Don't believe anything he tells you. Nothing.


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Pathfinder Maps, Pawns Subscriber; Pathfinder Roleplaying Game Superscriber; Starfinder Charter Superscriber

If NPC A tells NPC B not to believe anything that PC says, as he is an accomplished liar, and PC later beats NPC B's Sense Motive check with his Bluff check during their encounter, does NPC B believe PC? Or is it automatically defeated since NPC B is actively ignoring/disbelieving anything and everything that PC says?


Unless NPC B actively runs away or throws his hands over his ears and starts shouting "LALALALA", I think it can be assumed that he's paying at least some attention to you.

Effectively this should be covered by the NPC attitudes system. The GM should determine what NPC B's starting attitude toward the PC was. The GM would then roll the appropriate skill for NPC A (Diplomacy, Bluff, Intimidate, whatever) with a DC of NPC B's attitude toward NPC A, and determine how well NPC A influenced NPC B's attitude toward the PC.

Then when the PC comes along, he'd make his roll and see how far he shifts NPC B's attitude; if he successfully shifts NPC B's attitude enough then he'd have overcome the work that NPC A did.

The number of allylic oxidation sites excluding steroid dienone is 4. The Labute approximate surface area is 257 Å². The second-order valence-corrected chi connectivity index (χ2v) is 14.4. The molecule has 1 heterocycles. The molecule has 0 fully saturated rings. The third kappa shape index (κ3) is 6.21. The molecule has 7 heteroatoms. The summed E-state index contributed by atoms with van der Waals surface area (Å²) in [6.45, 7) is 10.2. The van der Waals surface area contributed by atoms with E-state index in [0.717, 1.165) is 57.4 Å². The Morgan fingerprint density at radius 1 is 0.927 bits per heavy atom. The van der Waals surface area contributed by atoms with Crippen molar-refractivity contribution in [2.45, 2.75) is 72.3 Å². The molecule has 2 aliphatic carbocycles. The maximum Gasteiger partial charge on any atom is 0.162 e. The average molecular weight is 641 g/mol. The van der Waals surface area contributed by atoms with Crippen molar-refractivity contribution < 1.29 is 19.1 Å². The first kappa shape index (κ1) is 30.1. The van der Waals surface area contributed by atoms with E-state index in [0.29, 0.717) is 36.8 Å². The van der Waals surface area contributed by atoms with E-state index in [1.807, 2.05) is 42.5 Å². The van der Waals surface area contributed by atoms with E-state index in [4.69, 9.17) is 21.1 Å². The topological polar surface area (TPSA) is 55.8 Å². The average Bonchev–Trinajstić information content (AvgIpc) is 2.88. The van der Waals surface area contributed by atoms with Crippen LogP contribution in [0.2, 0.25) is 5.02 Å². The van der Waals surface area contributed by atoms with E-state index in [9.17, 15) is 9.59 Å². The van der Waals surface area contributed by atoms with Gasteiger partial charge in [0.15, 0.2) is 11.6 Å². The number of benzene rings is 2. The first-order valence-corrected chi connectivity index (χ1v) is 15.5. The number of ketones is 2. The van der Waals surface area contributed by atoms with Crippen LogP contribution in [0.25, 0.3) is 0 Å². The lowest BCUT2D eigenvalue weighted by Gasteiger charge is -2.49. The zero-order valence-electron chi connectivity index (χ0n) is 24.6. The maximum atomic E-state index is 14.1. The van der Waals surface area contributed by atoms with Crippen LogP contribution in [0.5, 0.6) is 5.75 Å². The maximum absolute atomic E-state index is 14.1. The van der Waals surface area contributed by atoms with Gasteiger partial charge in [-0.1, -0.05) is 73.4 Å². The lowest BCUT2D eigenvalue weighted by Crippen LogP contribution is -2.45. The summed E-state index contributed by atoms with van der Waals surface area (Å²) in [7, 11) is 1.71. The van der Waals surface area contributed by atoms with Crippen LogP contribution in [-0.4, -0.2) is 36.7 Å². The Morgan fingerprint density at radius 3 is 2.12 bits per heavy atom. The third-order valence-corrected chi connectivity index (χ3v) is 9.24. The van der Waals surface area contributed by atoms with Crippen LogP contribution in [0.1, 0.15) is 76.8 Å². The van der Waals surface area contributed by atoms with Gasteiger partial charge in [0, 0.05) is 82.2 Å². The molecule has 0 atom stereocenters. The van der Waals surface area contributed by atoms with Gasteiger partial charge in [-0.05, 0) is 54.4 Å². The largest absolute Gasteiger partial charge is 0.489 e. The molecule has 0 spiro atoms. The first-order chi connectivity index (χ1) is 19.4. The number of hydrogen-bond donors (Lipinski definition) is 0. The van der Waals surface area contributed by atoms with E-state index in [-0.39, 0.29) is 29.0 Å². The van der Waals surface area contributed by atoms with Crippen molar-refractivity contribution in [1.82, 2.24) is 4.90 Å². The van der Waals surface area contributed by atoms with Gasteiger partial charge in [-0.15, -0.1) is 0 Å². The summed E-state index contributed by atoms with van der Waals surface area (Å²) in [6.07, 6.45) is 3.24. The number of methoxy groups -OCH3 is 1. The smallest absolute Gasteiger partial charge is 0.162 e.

[edit]
Note that if NPC B's starting attitude was shifted to Hostile toward the PC by NPC A's words, then it's actually quite possible that NPC B would just refuse to even listen to the PC. If the PC could force NPC B into a position where he had to listen, then he'd have a chance to potentially undo the 'damage' done by NPC A.

Sczarni

Perhaps opposed Diplomacy checks could also be used?


I'd probably count it as a bonus to sense motive... possibly require an extra check, as well, to explain why NPC B doesn't know what he's talking about.

NPC B: Don't trust PC. Nothing.
PC: Hey, NPC A, let me through, I'm the king of France. (Bluff)
NPC A: (Fails sense motive) Sorry, NPC B said not to believe you. Not happening.